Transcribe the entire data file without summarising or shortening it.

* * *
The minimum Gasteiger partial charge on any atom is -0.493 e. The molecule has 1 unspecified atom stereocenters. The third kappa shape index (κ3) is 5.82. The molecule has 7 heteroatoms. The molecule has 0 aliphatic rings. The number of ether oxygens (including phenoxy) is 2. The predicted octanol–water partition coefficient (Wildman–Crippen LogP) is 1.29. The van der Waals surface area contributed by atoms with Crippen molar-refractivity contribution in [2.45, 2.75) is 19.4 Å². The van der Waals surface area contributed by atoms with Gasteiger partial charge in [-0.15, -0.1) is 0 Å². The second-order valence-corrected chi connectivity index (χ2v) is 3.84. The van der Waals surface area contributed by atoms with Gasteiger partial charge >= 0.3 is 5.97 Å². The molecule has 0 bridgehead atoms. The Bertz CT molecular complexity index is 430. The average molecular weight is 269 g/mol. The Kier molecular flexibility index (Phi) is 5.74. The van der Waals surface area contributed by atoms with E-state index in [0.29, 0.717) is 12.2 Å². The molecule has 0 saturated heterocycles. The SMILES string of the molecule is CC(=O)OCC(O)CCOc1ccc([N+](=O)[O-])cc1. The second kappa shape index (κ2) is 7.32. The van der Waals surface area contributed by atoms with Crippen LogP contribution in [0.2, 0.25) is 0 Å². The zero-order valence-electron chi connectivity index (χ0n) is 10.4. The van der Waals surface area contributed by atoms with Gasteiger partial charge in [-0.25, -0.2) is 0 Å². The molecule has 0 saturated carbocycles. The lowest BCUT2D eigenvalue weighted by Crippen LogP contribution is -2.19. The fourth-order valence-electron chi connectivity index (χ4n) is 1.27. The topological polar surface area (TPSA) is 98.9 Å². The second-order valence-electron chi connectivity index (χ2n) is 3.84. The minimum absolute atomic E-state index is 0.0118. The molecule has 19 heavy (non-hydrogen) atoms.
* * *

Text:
The minimum Gasteiger partial charge on any atom is -0.493 e. The molecule has 1 unspecified atom stereocenters. The third kappa shape index (κ3) is 5.82. The molecule has 7 heteroatoms. The molecule has 0 aliphatic rings. The number of ether oxygens (including phenoxy) is 2. The predicted octanol–water partition coefficient (Wildman–Crippen LogP) is 1.29. The van der Waals surface area contributed by atoms with Crippen molar-refractivity contribution in [2.45, 2.75) is 19.4 Å². The van der Waals surface area contributed by atoms with Gasteiger partial charge in [-0.15, -0.1) is 0 Å². The second-order valence-corrected chi connectivity index (χ2v) is 3.84. The van der Waals surface area contributed by atoms with Gasteiger partial charge >= 0.3 is 5.97 Å². The molecule has 0 bridgehead atoms. The Bertz CT molecular complexity index is 430. The average molecular weight is 269 g/mol. The Kier molecular flexibility index (Phi) is 5.74. The van der Waals surface area contributed by atoms with E-state index in [0.29, 0.717) is 12.2 Å². The molecule has 0 saturated heterocycles. The SMILES string of the molecule is CC(=O)OCC(O)CCOc1ccc([N+](=O)[O-])cc1. The second kappa shape index (κ2) is 7.32. The van der Waals surface area contributed by atoms with Crippen LogP contribution in [0.2, 0.25) is 0 Å². The zero-order valence-electron chi connectivity index (χ0n) is 10.4. The van der Waals surface area contributed by atoms with Gasteiger partial charge in [-0.25, -0.2) is 0 Å². The molecule has 0 saturated carbocycles. The lowest BCUT2D eigenvalue weighted by Crippen LogP contribution is -2.19. The fourth-order valence-electron chi connectivity index (χ4n) is 1.27. The topological polar surface area (TPSA) is 98.9 Å². The second-order valence-electron chi connectivity index (χ2n) is 3.84. The minimum absolute atomic E-state index is 0.0118. The molecule has 19 heavy (non-hydrogen) atoms.